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Cognitive Changes


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“Cognitive” means of or relating to “cognition” — which refers to a range of high-level brain functions including the ability to learn and remember information, organize, plan and problem-solve, focus, maintain and shift attention, understand and use language, accurately perceive the environment, and perform calculations.

Cognitive changes are a common symptom of MS — more than half of all people with MS will develop problems with cognition. For some, it may even be the first symptom of MS. Certain functions are more likely to be affected than others:

  • Information processing (dealing with information gathered by the five senses)
  • Memory (acquiring, retaining and retrieving new information)
  • Attention and concentration (particularly divided attention)
  • Executive functions (planning and prioritizing)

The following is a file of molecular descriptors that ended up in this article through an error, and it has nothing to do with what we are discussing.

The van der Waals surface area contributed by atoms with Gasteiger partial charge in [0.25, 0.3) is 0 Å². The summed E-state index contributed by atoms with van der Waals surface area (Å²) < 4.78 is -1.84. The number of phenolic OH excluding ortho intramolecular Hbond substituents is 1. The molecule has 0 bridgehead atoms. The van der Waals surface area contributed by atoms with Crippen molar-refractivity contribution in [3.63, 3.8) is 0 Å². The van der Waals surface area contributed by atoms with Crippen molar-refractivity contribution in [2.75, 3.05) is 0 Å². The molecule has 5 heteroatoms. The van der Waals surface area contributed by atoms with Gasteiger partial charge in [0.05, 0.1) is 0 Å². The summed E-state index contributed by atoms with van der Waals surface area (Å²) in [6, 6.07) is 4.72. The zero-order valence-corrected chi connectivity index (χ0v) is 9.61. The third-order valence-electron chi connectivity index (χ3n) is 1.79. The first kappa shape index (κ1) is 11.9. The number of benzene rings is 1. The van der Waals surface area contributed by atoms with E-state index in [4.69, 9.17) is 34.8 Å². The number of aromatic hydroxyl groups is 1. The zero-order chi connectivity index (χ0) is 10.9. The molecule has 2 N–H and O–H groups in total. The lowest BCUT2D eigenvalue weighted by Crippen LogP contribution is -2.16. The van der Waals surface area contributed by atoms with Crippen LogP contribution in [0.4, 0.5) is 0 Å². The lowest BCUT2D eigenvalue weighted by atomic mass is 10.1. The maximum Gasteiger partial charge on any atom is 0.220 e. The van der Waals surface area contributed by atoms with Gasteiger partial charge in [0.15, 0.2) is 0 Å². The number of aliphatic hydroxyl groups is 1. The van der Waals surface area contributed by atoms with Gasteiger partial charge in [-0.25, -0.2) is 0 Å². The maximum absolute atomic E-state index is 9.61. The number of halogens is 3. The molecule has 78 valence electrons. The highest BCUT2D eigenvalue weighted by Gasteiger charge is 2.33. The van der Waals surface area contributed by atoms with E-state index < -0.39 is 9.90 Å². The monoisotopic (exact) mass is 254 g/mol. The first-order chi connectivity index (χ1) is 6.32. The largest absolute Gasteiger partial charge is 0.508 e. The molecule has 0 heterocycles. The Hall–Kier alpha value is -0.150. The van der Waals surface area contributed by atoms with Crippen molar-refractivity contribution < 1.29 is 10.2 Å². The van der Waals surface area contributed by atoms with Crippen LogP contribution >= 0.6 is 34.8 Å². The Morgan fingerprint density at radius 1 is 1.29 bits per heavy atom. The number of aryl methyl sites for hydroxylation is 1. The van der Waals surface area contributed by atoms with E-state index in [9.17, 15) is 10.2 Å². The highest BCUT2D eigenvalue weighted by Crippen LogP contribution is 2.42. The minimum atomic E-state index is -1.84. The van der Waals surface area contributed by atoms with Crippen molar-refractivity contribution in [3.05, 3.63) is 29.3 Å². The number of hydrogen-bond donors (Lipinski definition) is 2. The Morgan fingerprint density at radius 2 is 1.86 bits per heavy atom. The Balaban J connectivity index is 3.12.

• Visuospatial functions (visual perception and constructional abilities)
  • Verbal fluency (word-finding)

A person may experience difficulties in only one or two areas of cognitive functioning or in several. Certain functions including general intellect, long-term (remote) memory, conversational skill and reading comprehension are likely to remain intact.

Most people who experience changes in cognitive function can use compensatory strategies and tools to help them function effectively. However, cognitive dysfunction is one of the major causes of early departure from the workforce. In very rare instances, cognitive dysfunction may become so severe that the person can no longer function independently.

Relationship to other disease factors